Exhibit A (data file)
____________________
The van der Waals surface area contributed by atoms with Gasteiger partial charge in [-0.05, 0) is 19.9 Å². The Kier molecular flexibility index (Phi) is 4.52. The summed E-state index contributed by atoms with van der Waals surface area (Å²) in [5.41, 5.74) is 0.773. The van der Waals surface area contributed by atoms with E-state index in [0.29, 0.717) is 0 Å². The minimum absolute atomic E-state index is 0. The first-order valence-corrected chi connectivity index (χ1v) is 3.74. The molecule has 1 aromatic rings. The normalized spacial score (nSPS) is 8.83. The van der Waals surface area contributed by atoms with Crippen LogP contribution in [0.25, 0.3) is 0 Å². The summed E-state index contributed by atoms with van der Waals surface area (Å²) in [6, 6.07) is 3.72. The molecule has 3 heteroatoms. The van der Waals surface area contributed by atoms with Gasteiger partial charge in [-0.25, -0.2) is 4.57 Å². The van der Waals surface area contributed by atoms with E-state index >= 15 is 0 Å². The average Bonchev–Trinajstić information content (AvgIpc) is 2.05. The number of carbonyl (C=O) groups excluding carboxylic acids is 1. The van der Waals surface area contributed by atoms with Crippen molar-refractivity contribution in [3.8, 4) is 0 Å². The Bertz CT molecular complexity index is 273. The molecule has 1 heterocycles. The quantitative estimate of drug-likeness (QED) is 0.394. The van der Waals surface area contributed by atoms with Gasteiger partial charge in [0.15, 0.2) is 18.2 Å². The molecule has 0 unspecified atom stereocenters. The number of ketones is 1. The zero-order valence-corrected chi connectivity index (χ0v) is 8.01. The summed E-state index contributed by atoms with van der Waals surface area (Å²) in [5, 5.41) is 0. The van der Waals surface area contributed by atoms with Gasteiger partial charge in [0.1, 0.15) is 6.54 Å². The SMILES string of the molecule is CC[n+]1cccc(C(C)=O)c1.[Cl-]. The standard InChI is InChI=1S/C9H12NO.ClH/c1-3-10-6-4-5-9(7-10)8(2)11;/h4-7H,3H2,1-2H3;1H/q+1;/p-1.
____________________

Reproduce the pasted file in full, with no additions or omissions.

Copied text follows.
The van der Waals surface area contributed by atoms with Gasteiger partial charge in [-0.05, 0) is 19.9 Å². The Kier molecular flexibility index (Phi) is 4.52. The summed E-state index contributed by atoms with van der Waals surface area (Å²) in [5.41, 5.74) is 0.773. The van der Waals surface area contributed by atoms with E-state index in [0.29, 0.717) is 0 Å². The minimum absolute atomic E-state index is 0. The first-order valence-corrected chi connectivity index (χ1v) is 3.74. The molecule has 1 aromatic rings. The normalized spacial score (nSPS) is 8.83. The van der Waals surface area contributed by atoms with Crippen LogP contribution in [0.25, 0.3) is 0 Å². The summed E-state index contributed by atoms with van der Waals surface area (Å²) in [6, 6.07) is 3.72. The molecule has 3 heteroatoms. The van der Waals surface area contributed by atoms with Gasteiger partial charge in [-0.25, -0.2) is 4.57 Å². The van der Waals surface area contributed by atoms with E-state index >= 15 is 0 Å². The average Bonchev–Trinajstić information content (AvgIpc) is 2.05. The number of carbonyl (C=O) groups excluding carboxylic acids is 1. The van der Waals surface area contributed by atoms with Crippen molar-refractivity contribution in [3.8, 4) is 0 Å². The Bertz CT molecular complexity index is 273. The molecule has 1 heterocycles. The quantitative estimate of drug-likeness (QED) is 0.394. The van der Waals surface area contributed by atoms with Gasteiger partial charge in [0.15, 0.2) is 18.2 Å². The molecule has 0 unspecified atom stereocenters. The number of ketones is 1. The zero-order valence-corrected chi connectivity index (χ0v) is 8.01. The summed E-state index contributed by atoms with van der Waals surface area (Å²) in [5, 5.41) is 0. The van der Waals surface area contributed by atoms with Gasteiger partial charge in [0.1, 0.15) is 6.54 Å². The SMILES string of the molecule is CC[n+]1cccc(C(C)=O)c1.[Cl-]. The standard InChI is InChI=1S/C9H12NO.ClH/c1-3-10-6-4-5-9(7-10)8(2)11;/h4-7H,3H2,1-2H3;1H/q+1;/p-1.